Scott G Winterton, Deseret News
TAYLORSVILLE — Drivers and the Utah Department of Transportation are adjusting to a new traffic system that debuted earlier this month.
Flex lanes were activated Nov. 7 on 5400 South in Taylorsville with the intent at reducing gridlock. It is estimated that 40,000 cars travel the road every day, and the stretch has been prone to traffic jams.
The road, which has seven lanes, alternates the direction of an extra lane during peak hours in the morning and the evening. Eastbound drivers get four lanes in the morning, while westbound motorists have four lanes in the evening. During off-peak hours, each direction gets three lanes with a center turn lane.
The direction of the lanes is indicated by overhead LED lights, and that is what UDOT is adjusting.
UDOT discovered the LED lights are so bright that they outshined the traffic signals at the intersections, which confused motorists. So shortly after activating the system, UDOT turned off the green lights closest to the intersections on the outer two lanes.
"The intent there is to give the driver more clarity at the intersection to better tell whether they've got a green light or a red light," said UDOT project manager Brandon Weston. "We turned these lights off to try to highlight the intersection lights."
UDOT also decided that those outer green arrows are redundant because they always point in the direction of traffic. The agency said it will take the indicators down in the next few weeks.
Some drivers expressed difficulty with the road's new layout.
"I just feel like people get more confused and frustrated with the flex lanes, really," said motorist Kaila Fambrough, who said she has a harder time getting to her home with the new system. "I just don't understand why this has to be like a freeway here in the middle of a residential area."
"Probably, eventually it'll be OK, but for now it's very confusing for me," said Marissa Moody, who said she often drives on the stretch of road.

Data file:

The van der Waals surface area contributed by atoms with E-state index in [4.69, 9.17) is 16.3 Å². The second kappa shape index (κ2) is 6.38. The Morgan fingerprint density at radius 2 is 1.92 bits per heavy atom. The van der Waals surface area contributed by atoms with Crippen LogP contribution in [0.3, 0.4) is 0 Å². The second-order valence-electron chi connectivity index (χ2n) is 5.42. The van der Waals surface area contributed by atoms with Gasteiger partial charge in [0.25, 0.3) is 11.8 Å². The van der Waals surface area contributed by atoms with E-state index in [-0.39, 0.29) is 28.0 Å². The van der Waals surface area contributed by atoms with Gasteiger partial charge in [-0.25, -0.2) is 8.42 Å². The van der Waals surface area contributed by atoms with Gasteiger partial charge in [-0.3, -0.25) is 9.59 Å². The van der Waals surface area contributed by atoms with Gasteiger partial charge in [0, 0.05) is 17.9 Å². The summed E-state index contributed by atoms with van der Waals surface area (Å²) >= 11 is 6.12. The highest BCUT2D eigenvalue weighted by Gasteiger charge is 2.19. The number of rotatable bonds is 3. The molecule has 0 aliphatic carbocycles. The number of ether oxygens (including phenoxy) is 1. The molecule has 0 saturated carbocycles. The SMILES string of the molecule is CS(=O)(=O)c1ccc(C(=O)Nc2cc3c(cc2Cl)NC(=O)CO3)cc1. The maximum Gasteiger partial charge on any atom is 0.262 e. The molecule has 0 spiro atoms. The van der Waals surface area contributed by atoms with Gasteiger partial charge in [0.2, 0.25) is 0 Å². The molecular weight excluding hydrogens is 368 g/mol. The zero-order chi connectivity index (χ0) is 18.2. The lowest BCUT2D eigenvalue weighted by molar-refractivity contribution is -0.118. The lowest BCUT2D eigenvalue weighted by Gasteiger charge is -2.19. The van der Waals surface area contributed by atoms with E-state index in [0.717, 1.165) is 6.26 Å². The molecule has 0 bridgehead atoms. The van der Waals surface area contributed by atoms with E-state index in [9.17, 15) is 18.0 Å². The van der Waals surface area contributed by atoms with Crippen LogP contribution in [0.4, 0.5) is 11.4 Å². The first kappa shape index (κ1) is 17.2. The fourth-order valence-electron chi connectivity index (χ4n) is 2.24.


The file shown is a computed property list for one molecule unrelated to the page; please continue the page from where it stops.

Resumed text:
Weston acknowledged room for improvement and said UDOT intends to continue evaluating the system and making more adjustments as necessary.
"We did anticipate there would be tweaks as we turned the system on, and we're constantly learning as we monitor the system closely," Weston said. "Some people felt there was just too much going on. This was a lot of change for this corridor to undergo in a short amount of time."
He said another goal of the system is to draw motorists, many of whom have been using other routes due to road work, back to 5400 South.
"We have seen traffic utilizing that new lane to capacity, and I think that's step one," Weston said. "Step two will be to get the traffic back to this corridor that's been avoiding it because of construction over the past couple years, and then we'll really know what the benefit has been.
"I would just encourage people to slow down as they get used to it," he said. "Make sure you're in the right lane. Be cognizant that the left turn lane does change based on the configuration. Just take some time until you're comfortable with it."
- BYU student health plan exemption expires
- 'One drink, one time': New research shows...
- Woman accused of stabbing girlfriend 46 times...
- Utah bachelor lets sister set him up on 31...
- $1M in heroin found in 'complex' hidden...
- SAGE scores, 2015: Top Utah schools in...
- Herriman woman wants murder charge in death...
- FBI investigating fatal crash on Ute reservation
- BYU student health plan exemption expires 49
- Popular Provo teacher imprisoned for... 44
- Family of man killed by Spanish Fork... 33
- Does coal have a future in Utah? Should... 27
- Students see 'great growth' in second... 17
- About Utah: He walked around the lake... 15
- Bishop, Chaffetz say EPA knew spill... 15
- New law helps Utah avoid marriage... 12